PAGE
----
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All Quiet on the Western Front is set in the later part of World War I and told by Paul Baumer, a young German soldier. He and a group of his classmates have enlisted in the infantry as a result of the encouragement of Kantorek, their favorite teacher in high school. Shortly after they begin their basic training, Baumer and his friends become disillusioned with war; they quickly recognize the needless death and destruction caused by the fighting over a few acres of land.
The plot is developed through a pattern of contrasts, pitting life against death. Beginning with chapter one, every other chapter is set away from the actual battlefront and gives a more relaxed view of the war and its affects on the soldiers. In between these non-fighting chapters, which serve as bridges, Remarque develops a chapter filled with the sounds, smells, and cruelties of the warfront. The reader is repeatedly brought face to face with death and destruction. The repeated contrasts are very effective.
The novel follows the classic pattern of plot development, as Baumer battles mentally and physically against the war. In the first chapters, the setting, main characters, and Themes of the novel are introduced. Baumer is established as the narrator and protagonist; he is fighting for life and sanity amongst the insanity of war. By the second chapter, the rising action has begun, as Baumer and his soldier friends fight from the trenches.
As the rising action continues, the bond that Baumer develops with his friends becomes the most important thing to him, more important than his own family; his comrades are the only things that keep him sane in the midst of the battles. Slowly, but surely, he begins to lose his friends, first Behm, then Kemmerich. At the end of his story, Baumer is the only one of the six classmates still alive and in the war. Then in the conclusion, it is learned that Baumer has also been killed, ironically one month before the armistice.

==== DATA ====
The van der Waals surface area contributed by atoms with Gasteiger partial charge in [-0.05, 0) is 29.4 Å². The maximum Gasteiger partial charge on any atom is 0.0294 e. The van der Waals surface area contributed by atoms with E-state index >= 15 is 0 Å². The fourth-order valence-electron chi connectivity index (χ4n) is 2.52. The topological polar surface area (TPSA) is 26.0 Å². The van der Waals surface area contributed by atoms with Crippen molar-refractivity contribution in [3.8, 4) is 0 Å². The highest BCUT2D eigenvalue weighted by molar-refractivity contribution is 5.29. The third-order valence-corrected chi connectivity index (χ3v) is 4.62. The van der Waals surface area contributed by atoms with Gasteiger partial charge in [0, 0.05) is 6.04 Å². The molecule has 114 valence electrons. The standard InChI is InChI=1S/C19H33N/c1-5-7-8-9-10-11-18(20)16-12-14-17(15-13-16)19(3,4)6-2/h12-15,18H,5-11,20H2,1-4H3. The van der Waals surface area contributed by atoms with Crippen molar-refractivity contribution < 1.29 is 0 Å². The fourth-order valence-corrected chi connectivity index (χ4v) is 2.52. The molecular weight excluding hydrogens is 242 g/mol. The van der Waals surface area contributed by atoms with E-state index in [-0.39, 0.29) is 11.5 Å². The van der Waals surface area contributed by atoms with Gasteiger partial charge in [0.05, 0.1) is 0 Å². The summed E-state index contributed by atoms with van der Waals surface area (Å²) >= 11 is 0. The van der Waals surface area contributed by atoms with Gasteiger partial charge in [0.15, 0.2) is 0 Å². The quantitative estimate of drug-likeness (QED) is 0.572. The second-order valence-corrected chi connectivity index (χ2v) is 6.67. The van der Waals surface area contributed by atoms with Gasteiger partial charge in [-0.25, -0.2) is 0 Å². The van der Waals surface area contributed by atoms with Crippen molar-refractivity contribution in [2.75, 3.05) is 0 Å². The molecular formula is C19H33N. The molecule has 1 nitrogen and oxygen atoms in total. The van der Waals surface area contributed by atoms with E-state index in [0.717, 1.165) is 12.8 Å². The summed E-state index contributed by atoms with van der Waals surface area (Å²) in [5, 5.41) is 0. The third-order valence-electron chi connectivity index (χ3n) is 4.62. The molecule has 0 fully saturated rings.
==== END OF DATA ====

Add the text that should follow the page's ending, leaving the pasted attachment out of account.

The climax of Baumer's plot occurs when he kills Gerald Duval, a French soldier who climbs into a shell hole with him. Panicked at the close encounter with the enemy, Baumer immediately stabs the young soldier; he regrets his action and tries to bandage the wounds of the injured man, but Duval dies. After his death, Baumer discovers that the young soldier had been a printer with a wife and a child. Suddenly the enemy is not a nameless face to be hated; instead, the Allieds are scared young soldiers, just like himself. After this realization, Baumer becomes even more bitter about the war and feels totally lost and isolated.
In the falling action, Baumer loses the rest of his friends. Leer and Muller are killed in battle. Then Kat is hit while fighting in the trenches. Baumer tries to save his life by carrying him on his back to the nearest medical station for treatment. On the way, Kat is struck again and dies before Baumer can get help for him. His death is the final blow for the young protagonist. His own death in the last chapter is anti-climatic; his real loss comes with the loss of his friends. In the end, the plot is totally tragic with the needless deaths of Baumer and all of his friends.
Since Baumer is a German, the novel has a German point of view. The message of the book, however, is universal, representative of the thoughts and feelings of ordinary soldiers of all nationalities. Baumer never really looks at war as his war or the war of the Central Powers; instead, he sees it as a struggle for survival by ordinary people, who are caught up in a battle begun by the whims of Generals and Majors.